Many have made an exodus over the past eighty years or so and those new ministries need your support. Life is short. Find a good church.

  11. Pudentiana says:

    We have many brothers and sisters in the worldwide UMC. Who will stand with them if we do not hold the line. Throughout history there has been and will be a continuous battle for the power over hearts and minds. Some are called to resist lies and speak the truth in love. Did you know that John Wesley stayed with the Anglican Church in hopes of its renewal? When the Lord turns and says, “Ichabod” I will be free to depart.

    • Kevan says:

      Have you decided *how* you will know when the Lord has said “Ichabod”? Over the decades I’ve noticed my UM friends progressively redefining their limits of toleration. Sitting on a block of ice may be uncomfortable at first, but, y’know, after a while, you just kinda get used to it.

      • Pudentiana says:

        My prayer life and biblical application to the Lord’s leading in peace usually gives me the direction to go. I left the UMC for a period of 5 years once..He sent me out and He brought me back for such a time as this. Loving discernment is what I depend on.

  12. […] When to Leave Your Church? Mark Tooley, Juicy Ecumenism Saturday morning I was interviewed by Chicago-based Moody Radio on “Should you leave your church if it’s forsaking biblical orthodoxy?” The other guest was my friend, the always impressive Cherie Harder, who heads the Washington-based Trinity Forum, a thinktank that examines faith and culture. […]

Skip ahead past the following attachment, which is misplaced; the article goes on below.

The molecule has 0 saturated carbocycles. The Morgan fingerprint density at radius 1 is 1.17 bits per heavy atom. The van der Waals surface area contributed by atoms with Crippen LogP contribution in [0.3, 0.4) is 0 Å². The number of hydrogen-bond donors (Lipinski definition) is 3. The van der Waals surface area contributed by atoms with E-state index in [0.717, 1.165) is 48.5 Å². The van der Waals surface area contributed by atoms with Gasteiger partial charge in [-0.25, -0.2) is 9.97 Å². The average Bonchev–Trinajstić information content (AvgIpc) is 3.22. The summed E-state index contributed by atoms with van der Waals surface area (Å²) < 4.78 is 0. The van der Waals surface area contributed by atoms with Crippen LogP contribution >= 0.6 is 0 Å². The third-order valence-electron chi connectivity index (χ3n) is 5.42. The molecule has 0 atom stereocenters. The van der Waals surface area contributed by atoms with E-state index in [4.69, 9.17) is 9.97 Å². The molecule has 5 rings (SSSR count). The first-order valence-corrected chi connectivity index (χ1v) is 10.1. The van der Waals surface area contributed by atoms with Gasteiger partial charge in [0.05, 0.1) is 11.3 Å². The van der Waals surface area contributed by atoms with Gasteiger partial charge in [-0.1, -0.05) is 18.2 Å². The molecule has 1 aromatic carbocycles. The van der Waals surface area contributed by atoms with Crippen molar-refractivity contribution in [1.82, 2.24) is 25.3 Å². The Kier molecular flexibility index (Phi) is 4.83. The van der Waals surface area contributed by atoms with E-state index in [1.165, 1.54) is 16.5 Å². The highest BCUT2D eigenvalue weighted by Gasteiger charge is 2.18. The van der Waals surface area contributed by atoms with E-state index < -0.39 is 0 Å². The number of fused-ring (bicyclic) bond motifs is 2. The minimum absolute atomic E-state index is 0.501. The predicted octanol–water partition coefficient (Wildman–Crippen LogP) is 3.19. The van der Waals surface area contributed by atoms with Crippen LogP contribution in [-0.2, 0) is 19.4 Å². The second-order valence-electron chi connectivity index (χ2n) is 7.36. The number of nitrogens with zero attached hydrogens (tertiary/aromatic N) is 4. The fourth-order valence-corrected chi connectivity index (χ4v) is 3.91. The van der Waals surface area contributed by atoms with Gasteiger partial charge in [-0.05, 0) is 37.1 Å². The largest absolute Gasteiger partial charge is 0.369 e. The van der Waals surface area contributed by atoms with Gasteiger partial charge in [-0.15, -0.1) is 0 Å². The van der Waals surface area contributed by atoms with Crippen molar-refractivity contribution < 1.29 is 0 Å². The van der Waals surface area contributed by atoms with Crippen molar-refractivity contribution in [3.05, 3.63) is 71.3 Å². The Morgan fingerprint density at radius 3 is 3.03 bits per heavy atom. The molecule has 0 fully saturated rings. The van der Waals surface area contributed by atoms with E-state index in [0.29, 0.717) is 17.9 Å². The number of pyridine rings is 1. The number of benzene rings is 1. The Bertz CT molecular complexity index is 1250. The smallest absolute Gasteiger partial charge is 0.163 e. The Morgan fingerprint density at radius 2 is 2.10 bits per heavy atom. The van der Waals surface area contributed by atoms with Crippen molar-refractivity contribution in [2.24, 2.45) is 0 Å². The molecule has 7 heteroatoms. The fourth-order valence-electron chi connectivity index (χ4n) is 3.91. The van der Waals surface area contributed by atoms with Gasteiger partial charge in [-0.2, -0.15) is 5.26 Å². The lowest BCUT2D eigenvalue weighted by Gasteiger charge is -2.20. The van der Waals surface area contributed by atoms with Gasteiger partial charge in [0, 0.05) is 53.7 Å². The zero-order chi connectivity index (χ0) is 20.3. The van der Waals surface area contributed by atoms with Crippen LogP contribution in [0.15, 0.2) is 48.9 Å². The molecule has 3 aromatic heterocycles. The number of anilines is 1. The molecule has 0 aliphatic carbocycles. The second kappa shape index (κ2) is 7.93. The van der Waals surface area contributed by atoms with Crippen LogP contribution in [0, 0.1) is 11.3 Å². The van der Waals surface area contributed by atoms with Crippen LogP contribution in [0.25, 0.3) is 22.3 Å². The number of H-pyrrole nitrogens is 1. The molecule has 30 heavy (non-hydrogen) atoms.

13. Larry says:

    Mark – The truth is that the UMC in the US has become theologically empty at its core. Individual churches still hold the flame but they are aging. Through its official agencies & boards it has abandoned scriptural truths, uses linguistic gymnastics to champion abortion, and refuses to discipline its pastors when they declare truth as they see it. Soon the African churches will have to choose whether to stand firm or acquiesce when funding from the denomination becomes contingent on compromise.

    We decided to leave. (Yes we raised our concerns with the pastor (pro-choice emergent female) but for naught.) It was painful for my wife – a life-long Methodist. Looking back at the 3 years since, it was the best thing we could have done. Our family is now in a PCA church and is truly challenged by the Gospel and the full implications it has in and for our lives.

  14. tazdadguam says:

    Mark – The truth is that the UMC in the US has become theologically empty at its core. Individual churches still hold the flame but they are aging. Through its official agencies & boards it has abandoned scriptural truths, uses linguistic gymnastics to champion abortion, and refuses to discipline its pastors when they declare truth as they see it. Soon the African churches will have to choose whether to stand firm or acquiesce when funding from the denomination becomes contingent on compromise.

    We decided to leave. (Yes we raised our concerns with the pastor (pro-choice emergent female) but for naught.) It was painful for my wife – a life-long Methodist. Looking back at the 3 years since, it was the best thing we could have done. Our family is now in a PCA church and is truly challenged by the Gospel and the full implications it has in and for our lives.

  15. Questioning says:

    I just stumbled on this site and, as an Orthodox Christan frustrated with backward teaching on homosexuality (in a Church with many homosexual bishops), an all-male clergy (I’m not a female but a father of a daughter) and ethnic division, this is really interesting–but I have a different ‘take-away’ and it sounds like i should visit my local Episcopalian Church soon.

    Thanks

  16. Bob Brooke says:

    Now, four years later, the UMC is splitting from corruption within. Never thought at the time of this article that there would be such breaking of church law by UMC leaders. It’s only God’s Spirit which holds any church group together. No organizational maneuvering can succeed.